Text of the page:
■ Comodo 12 (CAV or the full CIS?) is usable, I could go back to it, but I’m so bored…
■ On the other hand, CCAV 2 beta, albeit much smaller and lighter than CAV/CIS, has a lower detection rate, and it automatically uploads the unknown binaries to Valkyrie (OK, this can be disabled). Both issues are quite annoying. (No HIPS either, but the sandbox works.) Oh, and this beta has never been officially announced in Comodo’s forums; is CCAV neglected lately? Is CCAV going to be abandoned?
Quelles merdes tous ces produits !
F-Secure, Panda, Nod32… ? Sinon, Linux. C’est gratuit et ne nécessite aucune de ces apps. Sinon, macOS.
Au sujet de Kaspersky, j’ai ici aussi le même genre de comportement avec une app. Une seule. Toujours deux messages qui apparaissent malgré que je lui dit toujours qu’elle est « de confiance » et en liste blanche…
Kaspersky: indeed, it’s about those two successive warnings.
F-Secure seems to have been switched from Bitdefender to Avira’s signatures. Panda is not doing well lately. ESET NOD32 didn’t convinced me when I ran it for about 9 months (another free ComputerBILD license).
In a recent (April 11, 2019) update of his review of Comodo Antivirus, Neil J. Rubenking doesn’t say whether he tested version 11 or 12 (the URL still refers to 10), and his partiality can be seen e.g. in the fact that he purposely mixes (1) the fact that only one of the five tweaked ransomware samples ran in the sandbox and (2) the fact that the rest of them obviously encrypted whatever they found. The phrasing below suggests that even the contained ransomware managed to do its job… or maybe only “one component” of one ransomware sample was automatically contained, which means that ALL ransomware samples were NOT sandboxed?!
As usual, NJR is unfair; and he doesn’t seem to understand Comodo’s sandboxing (not to mention how it can be tweaked). I’m going back to CAV 12.
> on my wife’s laptop, Kaspersky just showed signs that it “forgot” about a couple of exceptions. I have to investigate the issue.
If you find the solution, I take.
Vous êtes preneur, vous dites? But I don’t investigate anymore, I’m tired of all such crap.
Back to CCAV 2 Beta, with custom settings. After all, the best protection is when an unknown file, even if not identified as malware, is blocked or sandboxed because it’s neither signed by a trusted vendor, nor vetted by Comodo’s Valkyrie. And the sandbox can be configured to be more restrictive: no network, no real access even to the Download folder (normally allowed by Comodo). When I add a binary to Trusted, I must know what I’m doing.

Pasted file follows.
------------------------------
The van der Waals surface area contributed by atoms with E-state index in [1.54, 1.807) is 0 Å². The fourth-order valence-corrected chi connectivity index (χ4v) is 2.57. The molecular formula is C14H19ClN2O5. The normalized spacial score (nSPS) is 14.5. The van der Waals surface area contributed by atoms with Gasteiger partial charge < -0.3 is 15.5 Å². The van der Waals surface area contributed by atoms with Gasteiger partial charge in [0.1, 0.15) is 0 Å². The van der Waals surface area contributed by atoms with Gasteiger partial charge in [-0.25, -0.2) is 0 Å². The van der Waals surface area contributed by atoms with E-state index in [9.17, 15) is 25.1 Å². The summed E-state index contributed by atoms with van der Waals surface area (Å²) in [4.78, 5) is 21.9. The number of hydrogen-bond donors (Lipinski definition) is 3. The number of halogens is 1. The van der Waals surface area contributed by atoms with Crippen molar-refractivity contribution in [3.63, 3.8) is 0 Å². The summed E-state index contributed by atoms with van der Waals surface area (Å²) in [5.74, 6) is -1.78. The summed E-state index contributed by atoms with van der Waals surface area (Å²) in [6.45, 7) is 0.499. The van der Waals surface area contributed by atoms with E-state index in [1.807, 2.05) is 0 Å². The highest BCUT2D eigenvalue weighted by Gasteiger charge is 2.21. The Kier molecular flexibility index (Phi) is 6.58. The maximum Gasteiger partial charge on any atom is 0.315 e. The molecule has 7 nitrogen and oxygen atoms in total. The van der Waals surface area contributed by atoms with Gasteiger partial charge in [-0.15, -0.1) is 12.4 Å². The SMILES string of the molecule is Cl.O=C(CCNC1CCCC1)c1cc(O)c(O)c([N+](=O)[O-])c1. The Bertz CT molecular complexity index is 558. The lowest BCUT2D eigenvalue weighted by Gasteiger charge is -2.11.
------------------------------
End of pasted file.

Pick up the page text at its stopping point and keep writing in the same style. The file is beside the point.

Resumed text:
But I don’t need other crap that slows down my system. And no, I’ll never sandbox any browser, they’re all (Firefox, Chrome) pretty crappy as they are.
CCAV is the only AV that’s so light that it’s almost as I had no security solution at all (Panda not considered… because I don’t like it anymore); I know how it feels when even WD is disabled (by Group Policy) and trust me, NO ANTIVIRUS is light enough to match that feeling. But CCAV 2 Beta is the closest I could get, especially if I’m careful to configure it properly.
> NO ANTIVIRUS is light enough to match that feeling
Even something like Webroot ?
Webroot, indeed. I was forgetting it. It’s a sort of a maverick, and I don’t know what to think of it: its detection rate cannot be accurately estimated, as many of the detections only happens when one tries to run those binaries.
Remember how I discovered that Bitdefender only claimed to have blocked CoreFTP from deleting a file from a protected folder? Here’s how a real ransomware managed to screw 3 files despite BitDefender having claimed to intercept it: www.youtube.com/watch?v=wrlgnt_HLlY
Pathetic. It was supposed to protect such a folder from ANY unauthorized access! Even to have Firefox SAVE files in such a folder needs you to whitelist it, and here’s how an unknown binary manages to do almost whatever it wants. More than pathetic.
Just for the record: I switched to AVG Free. Rationale:
■ AVG and Avast are light enough and they catch most malware; they also have a Behavior Shield.
■ While Avast and AVG are now using the same engine and only different GUIs, I prefer AVG’s GUI, which in the free edition seems less cluttered. It’s worth noting that Avast has more editions than AVG (Avast IS @60 €/yr, Premier @70 €/yr and Ultimate @120 €/yr vs AVG IS @60 €/yr and a less powerful Ultimate @80 €/yr which isn’t even available everywhere), but all I need is the free edition.